October Birthstone: Opal
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OPAL

October’s birthstone, the opal, symbolizes faithfulness and confidence. The word comes from the Latin opalus, meaning “precious jewel,” and from the Greek word opallios, meaning “to see a change in color.” Discover more about this month’s birthstone!

Opals are a type of quartz made up of tiny spheres of amorphous hydrated silica, which give it its rainbow shimmer.

Opal’s high water content makes it prone to cracking or crazing (many fine cracks), however. This can happen if the gem dries out, such as might occur when exposed to high temperatures or long periods of low humidity. The gem is relatively soft, with a hardness rating of only 5.5. (Never place an opal in an ultrasonic jewelry cleaner: The vibrations can crack the gem.)
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October’s birthstone, the opal, symbolizes faithfulness and confidence. The word comes from the Latin opalus, meaning “precious jewel,” and from the Greek word opallios, meaning “to see a change in color.” Discover more about this month’s birthstone!

Opals are a type of quartz made up of tiny spheres of amorphous hydrated silica, which give it its rainbow shimmer.

Opal’s high water content makes it prone to cracking or crazing (many fine cracks), however. This can happen if the gem dries out, such as might occur when exposed to high temperatures or long periods of low humidity. The gem is relatively soft, with a hardness rating of only 5.5. (Never place an opal in an ultrasonic jewelry cleaner: The vibrations can crack the gem.)
The October birthstone is the opal … or possibly tourmaline, depending on your source. Opals are the most well known birthstone for October. They are amazingly diverse rocks, taking on different appearances depending on how they formed. Precious opals, known for their flashy iridescent colors, are popular in some jewelry. But even the less dazzling common opals possess a quiet beauty that makes them popular as specimen collections.

Unlike most other gemstones, opals do not qualify as minerals in the usual sense. They contain myriads of tiny silica spheres in a tightly-packed lattice. These gemstones, famous for their “play of colors,” flash rainbow hues when moved, due to the interference of light with their internal structures.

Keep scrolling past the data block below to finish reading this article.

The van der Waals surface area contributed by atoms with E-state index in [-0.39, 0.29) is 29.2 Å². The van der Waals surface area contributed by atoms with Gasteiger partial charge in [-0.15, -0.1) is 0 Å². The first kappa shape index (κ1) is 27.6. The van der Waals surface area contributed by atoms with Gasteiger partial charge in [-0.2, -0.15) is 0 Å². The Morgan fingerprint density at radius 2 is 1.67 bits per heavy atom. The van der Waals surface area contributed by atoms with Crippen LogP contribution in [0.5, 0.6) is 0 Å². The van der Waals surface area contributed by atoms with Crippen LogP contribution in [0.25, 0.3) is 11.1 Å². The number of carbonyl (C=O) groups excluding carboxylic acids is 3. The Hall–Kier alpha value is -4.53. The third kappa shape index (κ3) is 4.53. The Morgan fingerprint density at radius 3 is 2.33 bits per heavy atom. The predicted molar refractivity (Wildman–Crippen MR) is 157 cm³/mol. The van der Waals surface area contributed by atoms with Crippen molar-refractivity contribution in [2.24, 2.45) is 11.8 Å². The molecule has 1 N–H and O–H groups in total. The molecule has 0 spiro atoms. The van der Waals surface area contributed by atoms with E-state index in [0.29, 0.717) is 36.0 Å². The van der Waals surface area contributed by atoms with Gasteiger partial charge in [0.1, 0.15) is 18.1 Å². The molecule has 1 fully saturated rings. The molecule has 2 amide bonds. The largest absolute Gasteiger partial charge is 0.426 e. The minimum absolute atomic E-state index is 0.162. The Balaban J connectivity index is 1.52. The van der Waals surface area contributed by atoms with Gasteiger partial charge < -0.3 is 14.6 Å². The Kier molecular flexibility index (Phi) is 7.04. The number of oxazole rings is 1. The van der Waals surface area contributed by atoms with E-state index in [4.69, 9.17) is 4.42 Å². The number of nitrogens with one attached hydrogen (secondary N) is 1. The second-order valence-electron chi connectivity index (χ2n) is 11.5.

Opals form in near-surface volcanic rocks, within cavities and cracks. In sedimentary volcanic ash rock, percolating water in the ground dissolves silica that eventually precipitates to form the opal. On rare occasions, it becomes the replacement material for fossils – shells, bones, wood – whose original material had dissolved away.
Opal is a unique and popular gemstone which lends itself beautifully to jewelry, amongst many other things. Have you ever seen the way an opal’s many colors shine? Read on, and we’ll discuss five weird and cool facts about the popular October birthstone, the opal!

Many believe that opal forms when rain becomes trapped inside of a rock. The rain carries the rock’s crystalline silica downwards. Then, the silica eventually dries out.

In the year 2008, NASA made a very interesting discovery. Opal deposits were found on the planet Mars!

Approximately 95% of the world’s precious October birthstone comes from down under. Opal has been mined in Australia since the year 1875!

Both Ancient Greeks and Romans had specific beliefs about the opal gem stone’s special powers. In Ancient Greece, many people thought that opal could make you psychic! While in Ancient Rome, the popular gemstone was synonymous with hope and love
The varying colors you see in an opal gemstone are a result of the massive amount of diversely sized silica spheres. The spheres cause light to refract and thus create the many different colors on display in the beautiful October birthstone.
The name of this, the traditional October birthstone, is believed to have originated in India (the source of the first opals brought to the Western world), where in Sanskrit it was called upala, a “precious stone." .” In ancient Rome, this became opalus. Most opals are valued for their shifting colors in rainbow hues – a phenomenon known as “play-of-color.”

The October birthstone’s dramatic play-of-color has inspired writers to compare it to fireworks, galaxies and volcanoes. Bedouins  once believed opal held lightning and fell from the sky during thunderstorms. Ancient Greeks thought opals bestowed the gift of prophesy and protection from disease. Europeans long maintained opal to be a symbol of purity, hope and truth. Hundreds of years ago, opal was believed to embody the virtues and powers of all colored stones.

Opal is also the stone given to celebrate the 14th wedding anniversary.
Opal is an original modern birthstone for the month of October. Some people call it the world's most colorful gem because one stone can display a full spectrum of colors. Opal occurs many different varieties. The accompanying image is a black opal from Australia, but there are also fire opals from Mexico, honeycomb opals from Ethiopia, and colorful common opals from Peru. Lab-grown opals are available in a wide variety of colors and appearances for people who would like to obtain an attractive item for a lower price. Lab-grown opals are being sold today in many jewelry stores. Image copyright iStockphoto / mikheewnik.
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